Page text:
Reasons to walk the Green Mountain Trail


Fynbos is a distinctive heathland unique to the Western Cape of South Africa. It is both the smallest and the richest floral kingdom in the world, with an extraordinarily high number of it’s plant species found nowhere else. The Green Mountain Trail takes hikers through exclusive areas within the Kogerlberg Biosphere, a 100,000 hectare area within the Fynbos which is the world Hot Spot for plant diversity and is listed as an UNESCO World Heritage Site. There are several endemics, among them the Marsh Rose (Orothamnus zeyheri), the Silver Pagoda (Mimetes hottentoticus) and the critically endangered Mace Pagoda (Mimetes stockoei).


All the farms we visit are family owned and each has its own story.

BEAUMONT is a family owned and managed farm situated in the heart of the town of Bot River (“Botter Rivier”)
and is the final stop on the Green Mountain Trail where lunch and wine-tasting is enjoyed. The farm, home to the region’s oldest wine cellar, was originally established in the 1700’s by the Dutch East India Company.

OAK VALLEY is one of the largest in the area known for its fruit, cut flowers, beef cattle and for its high quality, cool climate, wines. It also produces acorn-fed, free range pork, that source their food from the 4,000 plus oak trees that give the farm its name.

PAUL CLUVER covers an area of over 2,000 hectares, is the largest farm in the Green Mountain Trail family.
While half of the estate has been set aside for conservation into perpetuity, wine production and the farming of apples and pears is combined with Hereford stud farming as well as ecotourism activities, which include outdoor concerts in the summer.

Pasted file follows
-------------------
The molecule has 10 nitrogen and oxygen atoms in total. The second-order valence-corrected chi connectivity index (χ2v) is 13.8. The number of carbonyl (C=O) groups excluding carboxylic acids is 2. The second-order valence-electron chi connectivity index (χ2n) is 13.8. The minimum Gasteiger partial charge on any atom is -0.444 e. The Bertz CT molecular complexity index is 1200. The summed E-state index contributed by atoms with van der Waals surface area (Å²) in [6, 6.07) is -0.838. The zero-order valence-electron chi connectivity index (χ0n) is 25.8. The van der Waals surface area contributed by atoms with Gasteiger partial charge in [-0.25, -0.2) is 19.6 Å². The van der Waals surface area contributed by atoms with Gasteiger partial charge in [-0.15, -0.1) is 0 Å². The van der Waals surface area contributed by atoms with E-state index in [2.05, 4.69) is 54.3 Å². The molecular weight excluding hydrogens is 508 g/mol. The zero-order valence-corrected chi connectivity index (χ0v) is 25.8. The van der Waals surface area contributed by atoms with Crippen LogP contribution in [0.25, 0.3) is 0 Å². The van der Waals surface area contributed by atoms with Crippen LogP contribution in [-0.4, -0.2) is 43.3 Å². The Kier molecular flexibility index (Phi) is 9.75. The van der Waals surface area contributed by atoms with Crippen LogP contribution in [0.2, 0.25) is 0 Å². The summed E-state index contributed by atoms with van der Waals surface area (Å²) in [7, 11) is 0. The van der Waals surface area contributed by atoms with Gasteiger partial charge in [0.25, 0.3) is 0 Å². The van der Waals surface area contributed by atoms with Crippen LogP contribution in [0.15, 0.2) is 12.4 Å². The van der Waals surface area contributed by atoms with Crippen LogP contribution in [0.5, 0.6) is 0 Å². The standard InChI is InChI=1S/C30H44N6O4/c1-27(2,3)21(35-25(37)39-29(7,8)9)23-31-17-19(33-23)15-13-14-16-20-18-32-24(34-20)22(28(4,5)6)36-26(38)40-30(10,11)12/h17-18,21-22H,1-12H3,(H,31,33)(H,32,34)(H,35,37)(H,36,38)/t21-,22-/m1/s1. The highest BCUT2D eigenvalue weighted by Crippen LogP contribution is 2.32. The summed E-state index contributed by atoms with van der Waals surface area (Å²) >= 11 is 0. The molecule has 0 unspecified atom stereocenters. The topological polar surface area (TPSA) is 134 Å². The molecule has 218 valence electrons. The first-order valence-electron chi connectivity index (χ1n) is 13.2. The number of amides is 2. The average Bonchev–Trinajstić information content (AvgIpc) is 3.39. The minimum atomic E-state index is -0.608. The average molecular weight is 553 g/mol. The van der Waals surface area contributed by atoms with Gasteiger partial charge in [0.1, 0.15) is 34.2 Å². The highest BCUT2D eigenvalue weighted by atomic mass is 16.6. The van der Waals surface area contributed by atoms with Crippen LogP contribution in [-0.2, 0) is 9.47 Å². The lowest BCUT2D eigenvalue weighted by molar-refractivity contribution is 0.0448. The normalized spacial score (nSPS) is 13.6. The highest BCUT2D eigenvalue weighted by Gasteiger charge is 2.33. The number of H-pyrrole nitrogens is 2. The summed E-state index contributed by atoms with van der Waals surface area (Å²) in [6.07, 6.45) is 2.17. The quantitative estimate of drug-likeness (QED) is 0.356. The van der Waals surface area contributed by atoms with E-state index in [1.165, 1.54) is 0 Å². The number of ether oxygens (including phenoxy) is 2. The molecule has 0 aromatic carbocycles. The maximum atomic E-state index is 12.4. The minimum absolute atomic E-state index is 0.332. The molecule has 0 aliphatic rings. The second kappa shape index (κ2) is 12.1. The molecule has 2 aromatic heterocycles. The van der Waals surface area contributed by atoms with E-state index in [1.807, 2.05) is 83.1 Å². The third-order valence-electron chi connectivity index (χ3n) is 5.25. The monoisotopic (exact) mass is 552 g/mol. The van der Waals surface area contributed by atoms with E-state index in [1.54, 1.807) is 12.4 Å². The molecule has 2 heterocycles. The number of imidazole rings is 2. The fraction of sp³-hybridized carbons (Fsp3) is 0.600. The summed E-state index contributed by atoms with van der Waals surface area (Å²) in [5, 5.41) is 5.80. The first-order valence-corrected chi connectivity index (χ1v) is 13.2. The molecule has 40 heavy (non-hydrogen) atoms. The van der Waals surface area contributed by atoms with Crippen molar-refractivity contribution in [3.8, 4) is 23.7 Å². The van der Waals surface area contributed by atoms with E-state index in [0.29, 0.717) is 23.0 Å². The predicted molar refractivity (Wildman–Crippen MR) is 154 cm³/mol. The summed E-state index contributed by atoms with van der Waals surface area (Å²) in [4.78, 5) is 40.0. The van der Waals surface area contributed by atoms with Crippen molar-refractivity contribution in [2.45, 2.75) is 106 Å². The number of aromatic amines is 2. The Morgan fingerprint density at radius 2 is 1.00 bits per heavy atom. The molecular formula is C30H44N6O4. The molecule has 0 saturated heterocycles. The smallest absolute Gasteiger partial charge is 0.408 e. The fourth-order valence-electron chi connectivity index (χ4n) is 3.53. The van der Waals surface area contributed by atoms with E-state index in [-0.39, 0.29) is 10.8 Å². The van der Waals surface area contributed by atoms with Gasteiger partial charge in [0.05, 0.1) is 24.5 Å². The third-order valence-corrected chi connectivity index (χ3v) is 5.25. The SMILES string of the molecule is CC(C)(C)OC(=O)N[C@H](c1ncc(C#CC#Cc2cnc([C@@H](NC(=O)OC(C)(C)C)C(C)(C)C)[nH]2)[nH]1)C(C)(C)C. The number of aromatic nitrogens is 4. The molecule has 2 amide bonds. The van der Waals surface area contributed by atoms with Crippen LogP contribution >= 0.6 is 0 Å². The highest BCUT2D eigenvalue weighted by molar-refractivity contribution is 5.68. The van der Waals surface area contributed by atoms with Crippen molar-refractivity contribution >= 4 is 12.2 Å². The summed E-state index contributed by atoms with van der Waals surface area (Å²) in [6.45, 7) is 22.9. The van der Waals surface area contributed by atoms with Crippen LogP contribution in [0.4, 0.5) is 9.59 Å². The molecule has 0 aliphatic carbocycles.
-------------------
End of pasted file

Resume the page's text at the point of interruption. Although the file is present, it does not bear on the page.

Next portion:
PORCUPINE HILLS is an olive farm and is the starting point for the walk. Black eagles nest on the cliffs directly above the homestead. The farm also boasts a large expanse of renosterveld, an endangered feature in the Cape Floral Kingdom.

WILDEKRANS COUNTRY HOUSE is a historic 1811 homestead with a rambling country garden. Home to a private collection of South African contemporary art and antique furniture, the atmosphere is relaxed, quirky and ancient, all rolled into one.


The combination of fresh air and hiking never fails to build an appetite. The diversity of the area is also appreciated by the palate where the food and wines enjoyed by hikers reflect the differences in soils and rainfall. Feedback from hikers describes the food as: ‘a veritable feast’ and ‘it’s as much a gourmet experience as it is a hike’.

The cuisine is seasonal and fresh, produced on many of the participant farms. Olives, brinjals, asparagus, apples, pears, plums and peaches are just a few of the locally grown ingredients that find their way onto the dinner plates of Green Mountain Trail hikers.

Hikers frequently ask for the recipes of the dishes served on the trail so we figure we’re on the right track! Some of the favourites are: melanzane, slow-cooked lamb shanks, fresh herbed fish poached in Sauvignon blanc, and berry pavlova.


On the higher reaches of the trail hikers may catch sight of klipspringers, standing like sentinels against the sky. Nesting Verreaux’s eagles are another special sighting for the area.

Duiker and Grysbok may be seen on the lower mountain slopes while secretive Mountain Leopard and Caracal slip by unseen or by night leaving their tracks along
the trail.

With over 200 species of birds sighted in the Kogelberg Biosphere Reserve, the hiker can expect to be rewarded with the endemic Orange Breasted Sunbird and Cape Sugarbird and on the farmlands below the regal Blue Cranes are often seen striding through the fields or giving their melodic trumpeting call as they soar gracefully above the horizon.



Learn more about the Green Mountain Trail

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